And deal with your health.

Law school is stressful, and your priorities are not going to be on yourself, so in the summer before law school, deal with your health ahead of time. Get a check-up, get a dentist appointment, do it so that you're not worried about that during your first year. There is no better way to derail your finals than getting sick right before you take your first exam.

 

Next: mentally prepare. Do a little research, read "One L," watch the movie "The Paper Chase." You're going to be putting in some long hours, so I would recommend doing some research ahead of time to find out what law school is going to be like. Now obviously those are dramatizations, so they're not entirely accurate. Both "One L" and "The Paper Chase" take place in the 70’s, and law school has changed, however, it gives you a general idea of what you're going to face.

 

This is especially important: learn how to hack law school.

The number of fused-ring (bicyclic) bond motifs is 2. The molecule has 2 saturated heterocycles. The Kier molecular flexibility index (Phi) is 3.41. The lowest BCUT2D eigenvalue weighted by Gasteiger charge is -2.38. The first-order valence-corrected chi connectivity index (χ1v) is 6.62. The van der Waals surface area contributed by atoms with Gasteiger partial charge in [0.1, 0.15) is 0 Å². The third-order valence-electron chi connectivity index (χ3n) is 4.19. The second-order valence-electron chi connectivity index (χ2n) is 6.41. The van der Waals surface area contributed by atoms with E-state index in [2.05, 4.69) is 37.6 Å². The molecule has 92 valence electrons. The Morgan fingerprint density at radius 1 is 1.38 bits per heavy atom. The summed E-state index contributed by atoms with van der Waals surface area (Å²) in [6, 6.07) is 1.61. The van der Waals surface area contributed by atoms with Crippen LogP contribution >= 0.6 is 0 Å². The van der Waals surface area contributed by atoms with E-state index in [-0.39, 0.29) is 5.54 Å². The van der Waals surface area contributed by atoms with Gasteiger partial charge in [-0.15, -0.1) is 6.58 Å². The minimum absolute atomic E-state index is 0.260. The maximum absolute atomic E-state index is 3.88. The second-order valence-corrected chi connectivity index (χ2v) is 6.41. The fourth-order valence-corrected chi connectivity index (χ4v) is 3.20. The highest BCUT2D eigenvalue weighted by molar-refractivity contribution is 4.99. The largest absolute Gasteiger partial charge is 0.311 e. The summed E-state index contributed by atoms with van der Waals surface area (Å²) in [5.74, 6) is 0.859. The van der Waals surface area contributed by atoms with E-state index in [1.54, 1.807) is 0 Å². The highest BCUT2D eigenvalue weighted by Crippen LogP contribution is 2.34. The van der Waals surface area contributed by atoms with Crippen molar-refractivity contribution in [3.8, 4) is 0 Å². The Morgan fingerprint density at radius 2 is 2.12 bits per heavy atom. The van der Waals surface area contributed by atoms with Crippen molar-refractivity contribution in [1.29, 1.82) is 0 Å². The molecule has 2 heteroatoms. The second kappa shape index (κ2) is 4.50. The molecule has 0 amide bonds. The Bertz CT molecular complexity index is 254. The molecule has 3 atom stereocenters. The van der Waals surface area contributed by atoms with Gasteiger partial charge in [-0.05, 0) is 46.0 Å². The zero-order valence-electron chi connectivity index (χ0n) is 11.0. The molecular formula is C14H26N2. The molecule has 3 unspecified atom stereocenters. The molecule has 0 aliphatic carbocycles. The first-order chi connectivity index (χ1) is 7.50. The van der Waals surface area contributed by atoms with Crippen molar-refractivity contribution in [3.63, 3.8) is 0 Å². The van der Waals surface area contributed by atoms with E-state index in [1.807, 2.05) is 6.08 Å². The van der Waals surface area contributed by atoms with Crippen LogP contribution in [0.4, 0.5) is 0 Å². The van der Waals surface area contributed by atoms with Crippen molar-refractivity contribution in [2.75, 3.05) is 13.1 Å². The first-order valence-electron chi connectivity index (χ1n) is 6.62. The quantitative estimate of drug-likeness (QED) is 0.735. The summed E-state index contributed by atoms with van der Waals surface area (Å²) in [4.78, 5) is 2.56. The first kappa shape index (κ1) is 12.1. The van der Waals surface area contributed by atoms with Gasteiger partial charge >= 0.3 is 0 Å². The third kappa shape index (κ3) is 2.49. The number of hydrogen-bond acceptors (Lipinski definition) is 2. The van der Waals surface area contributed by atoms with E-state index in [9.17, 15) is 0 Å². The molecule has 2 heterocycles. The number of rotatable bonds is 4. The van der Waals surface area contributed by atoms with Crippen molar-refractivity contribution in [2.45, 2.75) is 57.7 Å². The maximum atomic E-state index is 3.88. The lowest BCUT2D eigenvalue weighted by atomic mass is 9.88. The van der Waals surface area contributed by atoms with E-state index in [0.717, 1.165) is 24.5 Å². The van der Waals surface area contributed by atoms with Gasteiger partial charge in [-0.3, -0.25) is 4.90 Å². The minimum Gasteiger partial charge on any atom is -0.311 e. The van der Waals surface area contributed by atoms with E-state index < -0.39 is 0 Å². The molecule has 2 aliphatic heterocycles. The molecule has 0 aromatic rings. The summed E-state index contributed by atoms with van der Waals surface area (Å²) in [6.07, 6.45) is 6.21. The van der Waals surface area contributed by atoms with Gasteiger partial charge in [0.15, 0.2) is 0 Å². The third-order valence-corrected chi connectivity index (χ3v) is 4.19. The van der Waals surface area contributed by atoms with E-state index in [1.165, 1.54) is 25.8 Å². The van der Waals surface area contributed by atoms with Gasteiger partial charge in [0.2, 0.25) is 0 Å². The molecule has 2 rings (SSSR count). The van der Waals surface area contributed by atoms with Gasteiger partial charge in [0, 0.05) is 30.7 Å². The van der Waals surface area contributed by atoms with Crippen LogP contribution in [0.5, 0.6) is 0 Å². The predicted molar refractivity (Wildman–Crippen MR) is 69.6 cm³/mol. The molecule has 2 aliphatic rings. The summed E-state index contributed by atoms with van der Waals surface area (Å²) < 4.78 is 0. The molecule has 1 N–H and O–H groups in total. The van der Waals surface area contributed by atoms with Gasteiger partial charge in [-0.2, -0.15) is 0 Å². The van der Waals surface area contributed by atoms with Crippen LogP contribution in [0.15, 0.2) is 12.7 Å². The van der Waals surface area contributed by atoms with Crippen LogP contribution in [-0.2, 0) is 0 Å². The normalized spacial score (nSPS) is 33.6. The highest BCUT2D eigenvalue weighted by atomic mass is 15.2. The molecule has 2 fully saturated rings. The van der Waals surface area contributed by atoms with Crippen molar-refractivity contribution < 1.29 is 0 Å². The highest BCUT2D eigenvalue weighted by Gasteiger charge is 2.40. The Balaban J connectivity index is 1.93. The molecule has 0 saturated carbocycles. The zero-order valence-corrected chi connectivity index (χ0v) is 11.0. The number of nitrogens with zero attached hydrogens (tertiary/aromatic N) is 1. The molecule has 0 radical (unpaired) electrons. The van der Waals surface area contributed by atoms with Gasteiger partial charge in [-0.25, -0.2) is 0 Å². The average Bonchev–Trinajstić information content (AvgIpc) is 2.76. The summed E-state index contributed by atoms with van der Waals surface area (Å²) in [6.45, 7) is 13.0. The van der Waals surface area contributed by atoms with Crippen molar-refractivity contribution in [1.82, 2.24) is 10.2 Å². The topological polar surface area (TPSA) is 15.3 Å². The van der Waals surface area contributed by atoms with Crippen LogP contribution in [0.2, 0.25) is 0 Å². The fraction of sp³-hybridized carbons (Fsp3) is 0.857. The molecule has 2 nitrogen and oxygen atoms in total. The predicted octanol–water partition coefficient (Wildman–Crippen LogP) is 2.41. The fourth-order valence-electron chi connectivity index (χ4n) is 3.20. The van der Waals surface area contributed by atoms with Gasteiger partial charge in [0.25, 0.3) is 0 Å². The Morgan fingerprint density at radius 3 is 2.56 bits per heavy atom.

Doing well in law school and especially on essay exams is not a dark art, there is a science to it. This is the number one missed opportunity, learning how to take law school exams. Don't worry about learning the law itself, there will be plenty of time in law school to understand torts and contracts and Civil Procedure. In law school, your grades are determined entirely based on your performance on your final exam. And what's worse, is that it's graded on a curve so the professor even if s/he wanted to give out all A's, is limited and can only give out say five A's per class. Law school final exams are almost always issue spotting exams, and issue spotting exams are just like the LSAT. There are strategies and tactics that can help you do better and the more you practice the better you get at them. It's so important to learn how to take law school exams. At Legal Eagle, we offer an entire course on how to take issue spotting exams.